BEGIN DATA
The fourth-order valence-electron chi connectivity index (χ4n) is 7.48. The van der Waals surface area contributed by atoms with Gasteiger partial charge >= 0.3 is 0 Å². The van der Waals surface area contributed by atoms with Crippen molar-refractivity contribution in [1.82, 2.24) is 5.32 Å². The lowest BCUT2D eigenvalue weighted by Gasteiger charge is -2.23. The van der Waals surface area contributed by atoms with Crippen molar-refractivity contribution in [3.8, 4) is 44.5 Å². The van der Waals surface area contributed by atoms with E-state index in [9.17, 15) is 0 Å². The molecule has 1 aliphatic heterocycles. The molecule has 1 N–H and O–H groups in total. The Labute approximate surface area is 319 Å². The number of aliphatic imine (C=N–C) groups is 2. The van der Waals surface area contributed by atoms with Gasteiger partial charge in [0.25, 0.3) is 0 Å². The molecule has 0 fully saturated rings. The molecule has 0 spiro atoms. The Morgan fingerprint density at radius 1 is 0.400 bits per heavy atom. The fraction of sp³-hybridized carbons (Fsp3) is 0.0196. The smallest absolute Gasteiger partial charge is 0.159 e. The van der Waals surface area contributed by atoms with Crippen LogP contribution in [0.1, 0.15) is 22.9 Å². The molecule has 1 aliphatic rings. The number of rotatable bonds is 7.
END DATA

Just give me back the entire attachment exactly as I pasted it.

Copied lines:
The fourth-order valence-electron chi connectivity index (χ4n) is 7.48. The van der Waals surface area contributed by atoms with Gasteiger partial charge >= 0.3 is 0 Å². The van der Waals surface area contributed by atoms with Crippen molar-refractivity contribution in [1.82, 2.24) is 5.32 Å². The lowest BCUT2D eigenvalue weighted by Gasteiger charge is -2.23. The van der Waals surface area contributed by atoms with Crippen molar-refractivity contribution in [3.8, 4) is 44.5 Å². The van der Waals surface area contributed by atoms with E-state index in [9.17, 15) is 0 Å². The molecule has 1 aliphatic heterocycles. The molecule has 1 N–H and O–H groups in total. The Labute approximate surface area is 319 Å². The number of aliphatic imine (C=N–C) groups is 2. The van der Waals surface area contributed by atoms with Gasteiger partial charge in [0.25, 0.3) is 0 Å². The molecule has 0 fully saturated rings. The molecule has 0 spiro atoms. The Morgan fingerprint density at radius 1 is 0.400 bits per heavy atom. The fraction of sp³-hybridized carbons (Fsp3) is 0.0196. The smallest absolute Gasteiger partial charge is 0.159 e. The van der Waals surface area contributed by atoms with Crippen LogP contribution in [0.1, 0.15) is 22.9 Å². The molecule has 1 aliphatic rings. The number of rotatable bonds is 7.